Bernadette Holdener, PhD
2019 Innovator Award Recipient
TITLE: Associate Professor, Stony Brook University
GOAL: Understanding how disturbances in the way the brain produces and uses energy are related to the development of hydrocephalus in both children and adults.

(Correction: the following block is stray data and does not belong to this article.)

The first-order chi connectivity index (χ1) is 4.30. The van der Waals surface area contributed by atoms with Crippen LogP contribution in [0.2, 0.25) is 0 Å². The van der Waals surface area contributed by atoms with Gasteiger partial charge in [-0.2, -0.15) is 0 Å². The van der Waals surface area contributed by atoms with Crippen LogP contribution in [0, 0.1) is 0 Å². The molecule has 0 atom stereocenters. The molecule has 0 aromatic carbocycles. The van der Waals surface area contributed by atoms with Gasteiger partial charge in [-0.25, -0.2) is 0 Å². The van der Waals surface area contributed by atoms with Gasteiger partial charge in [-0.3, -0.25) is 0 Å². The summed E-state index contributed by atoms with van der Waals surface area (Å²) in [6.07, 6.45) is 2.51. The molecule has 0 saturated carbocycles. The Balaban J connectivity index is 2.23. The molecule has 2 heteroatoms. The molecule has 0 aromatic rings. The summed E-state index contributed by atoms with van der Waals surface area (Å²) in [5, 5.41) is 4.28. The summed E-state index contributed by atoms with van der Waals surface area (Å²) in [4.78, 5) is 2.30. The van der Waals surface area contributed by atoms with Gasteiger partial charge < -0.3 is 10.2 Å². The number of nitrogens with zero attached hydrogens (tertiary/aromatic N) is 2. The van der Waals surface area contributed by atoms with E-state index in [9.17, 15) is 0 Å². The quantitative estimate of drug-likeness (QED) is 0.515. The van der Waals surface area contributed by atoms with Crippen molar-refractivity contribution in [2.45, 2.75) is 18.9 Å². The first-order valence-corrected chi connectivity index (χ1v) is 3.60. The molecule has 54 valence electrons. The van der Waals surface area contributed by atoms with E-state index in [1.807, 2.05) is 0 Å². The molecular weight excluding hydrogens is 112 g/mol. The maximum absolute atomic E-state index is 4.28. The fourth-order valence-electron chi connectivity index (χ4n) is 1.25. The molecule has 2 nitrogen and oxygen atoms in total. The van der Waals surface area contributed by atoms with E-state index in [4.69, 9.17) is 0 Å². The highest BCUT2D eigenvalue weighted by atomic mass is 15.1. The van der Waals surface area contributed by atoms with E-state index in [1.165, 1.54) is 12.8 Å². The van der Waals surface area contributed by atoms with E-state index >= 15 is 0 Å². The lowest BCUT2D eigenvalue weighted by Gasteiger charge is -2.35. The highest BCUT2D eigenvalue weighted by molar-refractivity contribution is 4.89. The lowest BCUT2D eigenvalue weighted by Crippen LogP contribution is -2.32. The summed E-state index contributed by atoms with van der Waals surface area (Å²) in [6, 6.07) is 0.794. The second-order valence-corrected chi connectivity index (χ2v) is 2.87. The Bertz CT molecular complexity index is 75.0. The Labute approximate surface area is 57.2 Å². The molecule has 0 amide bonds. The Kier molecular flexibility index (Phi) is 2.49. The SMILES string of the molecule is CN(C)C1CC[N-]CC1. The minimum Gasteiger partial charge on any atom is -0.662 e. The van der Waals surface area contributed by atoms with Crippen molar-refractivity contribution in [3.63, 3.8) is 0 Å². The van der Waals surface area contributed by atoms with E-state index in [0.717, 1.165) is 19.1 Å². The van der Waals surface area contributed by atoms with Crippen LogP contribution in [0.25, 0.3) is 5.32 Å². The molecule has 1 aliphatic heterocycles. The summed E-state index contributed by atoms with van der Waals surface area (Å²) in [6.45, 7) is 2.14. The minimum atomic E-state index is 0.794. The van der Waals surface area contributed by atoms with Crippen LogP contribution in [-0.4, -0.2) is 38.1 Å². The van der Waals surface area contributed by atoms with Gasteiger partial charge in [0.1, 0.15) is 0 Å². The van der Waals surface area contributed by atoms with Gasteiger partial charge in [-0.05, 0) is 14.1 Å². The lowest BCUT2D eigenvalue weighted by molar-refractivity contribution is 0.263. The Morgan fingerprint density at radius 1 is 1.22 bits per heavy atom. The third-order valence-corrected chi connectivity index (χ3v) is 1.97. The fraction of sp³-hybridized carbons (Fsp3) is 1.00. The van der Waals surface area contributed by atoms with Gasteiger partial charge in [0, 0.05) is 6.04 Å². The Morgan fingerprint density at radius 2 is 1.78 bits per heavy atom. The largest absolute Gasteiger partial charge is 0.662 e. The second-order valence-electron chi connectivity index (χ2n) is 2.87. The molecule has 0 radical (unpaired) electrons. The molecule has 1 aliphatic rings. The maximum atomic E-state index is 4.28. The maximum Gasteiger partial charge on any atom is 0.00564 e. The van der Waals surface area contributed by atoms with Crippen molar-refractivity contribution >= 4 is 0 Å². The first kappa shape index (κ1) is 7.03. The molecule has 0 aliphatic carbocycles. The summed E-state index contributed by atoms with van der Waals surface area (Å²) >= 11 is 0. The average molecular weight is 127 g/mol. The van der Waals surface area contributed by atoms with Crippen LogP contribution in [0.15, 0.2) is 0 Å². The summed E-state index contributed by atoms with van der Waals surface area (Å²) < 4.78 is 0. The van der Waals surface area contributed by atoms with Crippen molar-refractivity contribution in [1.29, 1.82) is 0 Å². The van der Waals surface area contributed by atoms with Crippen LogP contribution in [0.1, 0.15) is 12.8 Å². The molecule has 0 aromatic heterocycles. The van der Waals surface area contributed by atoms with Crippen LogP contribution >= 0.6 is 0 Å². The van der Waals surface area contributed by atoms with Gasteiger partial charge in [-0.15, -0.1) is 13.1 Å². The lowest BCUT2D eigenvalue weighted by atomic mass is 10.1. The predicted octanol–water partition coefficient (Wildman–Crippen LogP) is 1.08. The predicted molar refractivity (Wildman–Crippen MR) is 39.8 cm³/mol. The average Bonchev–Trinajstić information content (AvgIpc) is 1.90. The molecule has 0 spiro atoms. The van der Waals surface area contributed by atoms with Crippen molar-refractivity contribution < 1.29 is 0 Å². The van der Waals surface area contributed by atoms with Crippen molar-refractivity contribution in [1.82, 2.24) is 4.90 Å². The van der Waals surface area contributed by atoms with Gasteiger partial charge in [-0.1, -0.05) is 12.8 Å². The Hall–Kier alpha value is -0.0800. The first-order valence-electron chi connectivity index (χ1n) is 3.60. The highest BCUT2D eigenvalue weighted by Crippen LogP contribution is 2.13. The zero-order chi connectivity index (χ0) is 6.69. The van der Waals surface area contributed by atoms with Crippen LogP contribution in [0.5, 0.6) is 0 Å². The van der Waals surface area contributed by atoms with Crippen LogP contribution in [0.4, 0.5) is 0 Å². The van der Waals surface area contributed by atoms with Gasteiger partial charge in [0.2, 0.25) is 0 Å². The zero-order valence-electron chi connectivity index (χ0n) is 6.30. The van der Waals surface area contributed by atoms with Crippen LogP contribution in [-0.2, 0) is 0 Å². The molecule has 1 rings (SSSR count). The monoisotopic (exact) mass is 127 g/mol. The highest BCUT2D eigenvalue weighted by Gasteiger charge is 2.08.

We identified a new mouse mutation that links hydrocephalus to a missing sugar modification on proteins that share a motif called a ThromboSpondin type I Repeat (TSR). The B3GLCT enzyme adds glucose onto the TSRs of forty-nine extracellular matrix or membrane linked proteins, and 50% of B3glct mutants develop hydrocephalus. The goals of the proposed research are to identify the cause of hydrocephalus in B3glct mutants, and identify the B3GLCT-modified proteins impacted by loss of the glucose modification. Because B3GLCT utilizes UDP-glucose to modify the target proteins, we predict that defects in glucose metabolism or UDP-glucose synthesis/transport could also contribute to the development of hydrocephalus (both developmental and adult onset) by interfering with B3GLCT-modified protein function. Results from the proposed studies will provide a baseline for future studies that will investigate the impact of metabolic defects on the penetrance of hydrocephalus in B3glct mutants and on the function of the B3GLCT-modified targets.